• Don’t “fall in love” with an investment – be situation-dependent and opportunity-driven

Patience – Resist the natural human bias to act

  • “Compound interest is the eighth wonder of the world” (Einstein); never interrupt it unnecessarily
  • Avoid unnecessary transactional taxes and frictional costs; never take action for its own sake
  • Be alert for the arrival of luck
  • Enjoy the process along with the proceeds, because the process is where you live

Decisiveness – When proper circumstances present themselves, act with decisiveness and conviction

  • Be fearful when others are greedy, and greedy when others are fearful
  • Opportunity doesn’t come often, so seize it when it comes
  • Opportunity meeting the prepared mind; that’s the game

Change – Live with change and accept unremovable complexity

  • Recognize and adapt to the true nature of the world around you; don’t expect it to adapt to you
  • Continually challenge and willingly amend your “best-loved ideas”
  • Recognize reality even when you don’t like it – especially when you don’t like it

Focus – Keep things simple and remember what you set out to do

  • Remember that reputation and integrity are your most valuable assets – and can be lost in a heartbeat
  • Guard against the effects of hubris (arrogance) and boredom
  • Don’t overlook the obvious by drowning in minutiae (the small details)
  • Be careful to exclude unneeded information or slop: “A small leak can sink a great ship”
  • Face your big troubles; don’t sweep them under the rug
Categories: Education

Value Investing Ideas

Monday, November 2, 2009 Leave a comment

In one of my earlier posts, I had emphasised the fact that “value” and “momentum” style of investing can be complementary to each other. I have been sharing my philosophy regarding the “momentum style” on this blog for some time now. Now I have partnered with a good friend of mine to bring some “value investing” style of thinking to you. We intend to share our experiences and learning when it comes to value investing via www.indianvalueinvestor.wordpress.com. I hope this will allow you to combine two different styles of investments in your portfolios and achieve superior risk adjusted returns.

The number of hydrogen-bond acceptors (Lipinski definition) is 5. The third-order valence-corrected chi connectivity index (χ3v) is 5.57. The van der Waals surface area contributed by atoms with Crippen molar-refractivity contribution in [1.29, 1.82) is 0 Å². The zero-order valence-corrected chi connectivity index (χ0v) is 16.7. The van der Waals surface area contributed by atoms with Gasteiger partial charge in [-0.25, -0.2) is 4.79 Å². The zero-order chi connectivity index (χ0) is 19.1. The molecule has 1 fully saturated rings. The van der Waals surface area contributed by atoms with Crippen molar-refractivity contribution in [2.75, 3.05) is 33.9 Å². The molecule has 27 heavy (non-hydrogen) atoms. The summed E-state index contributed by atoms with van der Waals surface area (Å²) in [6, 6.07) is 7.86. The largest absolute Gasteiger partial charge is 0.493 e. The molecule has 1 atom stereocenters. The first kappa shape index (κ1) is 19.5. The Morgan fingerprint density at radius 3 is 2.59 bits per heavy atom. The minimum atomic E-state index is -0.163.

Categories: Education

How to deal with sudden price reversals ?

Tuesday, October 27, 2009 2 comments

Yesterday was particularly challenging as a stock like Punj LLoyd in which I had some trading positions suddenly reversed. The stock had  a gap down opening and slid 17% by the time it closed!

What can one do if one is faced with a situation like that?

I’d say- just get out! And that’s what I did . Taking a loss is never easy but that’s how this game is played.

One might ask- what if the stock bounces up again? My answer to that would be – what if the stock slides even more?

The future is not known, so by cutting my loss I can think clearly and focus on making the next strategy. I might take countertrend trades at lower levels or wait for enother buy signal to emerge before I jump again.

On the other hand, by leaving my position in the hands of the market, I’d be feeling more pain.

Markets are in a corrective phase and it will force you to make some hard choices!

Categories: Education

Why do stocks go down despite good results?

Saturday, October 24, 2009 Leave a comment

A reader asked me :

“I have 100 L&T at Rs.1660. I cannot understand even though its performance for Q2 is good, this scrip has come down to Rs.1558…!!! Why? On what basis the market is traded?”

Analysts have this funny way of “explaining the stock moves”. If the stock moves down on good results, it is said that expectations were “missed”. On the other hand, a stock moves up even after bad results because of “better than expected” results. How do you define these “expectations”? Even if you look at broker reports, there is wide range of these “expectations” because all of them are based on different assumptions and estimates.

Now most of us know how good these “predictions” are. A recent example was the forecasting of UK GDP – “GDP fell 0.4 percent from the previous three months, the Office for National Statistics said today in London. Economists predicted a 0.2 percent increase, according to the median of 33 forecasts in a Bloomberg News survey. None forecast a contraction.” The best of the best couldn’t predict the direction of UK economy!

Also you might have observed that markets are good at pricing these expectations in advance. Many stocks have already doubled or tripled in price since March in expectations of good results. So why  do we feel surprised if stocks fall down after delivering good results? They simply failed to meet the ever growing expectations.

This is also the reason why ” market news” is not very important but how the market reacts to that “news” is much more important. A bullish stock might continue to go up despite negative news while a bearish stock might continue to go down despite good news!

If you select your stocks solely based on news flow, you might be in for nasty surprises.

Categories: Education